As if the 2020 off-season wasn’t already going to be strange, what with the October start date and flat salary cap, it also marked a new age in free agency negotiations with the removal of the free agent interview period. Well, it seems this new age may be short-lived. TSN’s Frank Seravalli reports that the NHL’s general managers have already discussed bringing back the interview period, with 48- and 72-hour periods being considered. Such a reinstatement would need to be approved by the NHLPA as well, as it is a collectively-bargained policy.
The interview period, also known as “legal tampering”, occurs just prior to the new league year beginning and the opening of free agency (which until this year has been July 1). It is a period of time in which teams can contact unrestricted free agents and their representation to discuss potential contract terms before the market officially opens. This policy, agreed upon in the previous CBA, led to a rush of contracts when the market opened, implying that teams and UFA’s had not only discussed contract terms, but agreed in principle. Upset that the interview period was being abused, the two sides eliminated the construct when the new CBA was ratified back in July.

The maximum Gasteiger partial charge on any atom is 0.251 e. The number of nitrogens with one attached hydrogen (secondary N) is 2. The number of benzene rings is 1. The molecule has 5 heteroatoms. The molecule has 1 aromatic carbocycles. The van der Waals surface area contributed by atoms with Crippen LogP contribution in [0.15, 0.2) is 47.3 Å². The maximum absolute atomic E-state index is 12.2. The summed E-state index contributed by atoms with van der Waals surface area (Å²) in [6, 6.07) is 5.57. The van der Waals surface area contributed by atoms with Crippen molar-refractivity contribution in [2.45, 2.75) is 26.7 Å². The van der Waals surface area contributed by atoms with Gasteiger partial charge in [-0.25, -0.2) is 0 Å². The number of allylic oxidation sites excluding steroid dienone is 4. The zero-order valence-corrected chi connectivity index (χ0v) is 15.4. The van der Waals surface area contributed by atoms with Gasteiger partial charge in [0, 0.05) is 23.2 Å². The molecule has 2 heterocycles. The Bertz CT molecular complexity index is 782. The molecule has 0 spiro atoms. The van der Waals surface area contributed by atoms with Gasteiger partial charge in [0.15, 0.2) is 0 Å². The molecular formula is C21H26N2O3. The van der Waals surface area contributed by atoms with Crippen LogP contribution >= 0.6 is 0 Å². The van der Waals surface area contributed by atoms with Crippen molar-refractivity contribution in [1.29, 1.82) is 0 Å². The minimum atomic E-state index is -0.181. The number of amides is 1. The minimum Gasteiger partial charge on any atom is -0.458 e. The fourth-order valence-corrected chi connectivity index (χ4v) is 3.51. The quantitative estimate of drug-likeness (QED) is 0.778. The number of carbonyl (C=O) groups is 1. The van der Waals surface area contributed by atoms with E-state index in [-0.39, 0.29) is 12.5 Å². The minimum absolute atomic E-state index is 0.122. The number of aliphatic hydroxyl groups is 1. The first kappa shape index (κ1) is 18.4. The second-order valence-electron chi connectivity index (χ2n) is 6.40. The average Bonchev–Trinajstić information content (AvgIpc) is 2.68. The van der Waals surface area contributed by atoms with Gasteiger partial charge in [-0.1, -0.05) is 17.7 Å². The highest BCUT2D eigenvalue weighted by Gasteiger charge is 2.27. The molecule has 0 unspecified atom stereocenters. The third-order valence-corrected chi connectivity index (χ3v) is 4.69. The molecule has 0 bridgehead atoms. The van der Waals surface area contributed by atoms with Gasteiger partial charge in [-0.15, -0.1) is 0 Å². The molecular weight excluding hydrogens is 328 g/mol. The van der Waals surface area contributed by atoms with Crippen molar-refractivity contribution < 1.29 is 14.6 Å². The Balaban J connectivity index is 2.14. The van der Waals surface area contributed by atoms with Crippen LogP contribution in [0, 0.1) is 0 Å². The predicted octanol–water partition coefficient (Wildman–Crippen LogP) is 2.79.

Just a few months later, the teams want it back. This off-season has been much slower than usual, going all the way back to the first day the market opened. Being unable to discuss contract terms has undoubtedly impacted GM’s abilities to read market value and plan accordingly. The result has been a number of notable free agents – including two top-10 and 14 top-50 UFA’s per PHR – remaining unsigned several weeks into free agency.
Especially while dealing with the flat cap, this unpredictable market has helped no one. It is understandable why the teams would like it back and it is safe to assume that the players will agree. The interview period structure could certainly stand to be a bit stricter and perhaps a more limited time frame would also help avoid abuse, but a cold opening to free agency seems unsustainable moving forward.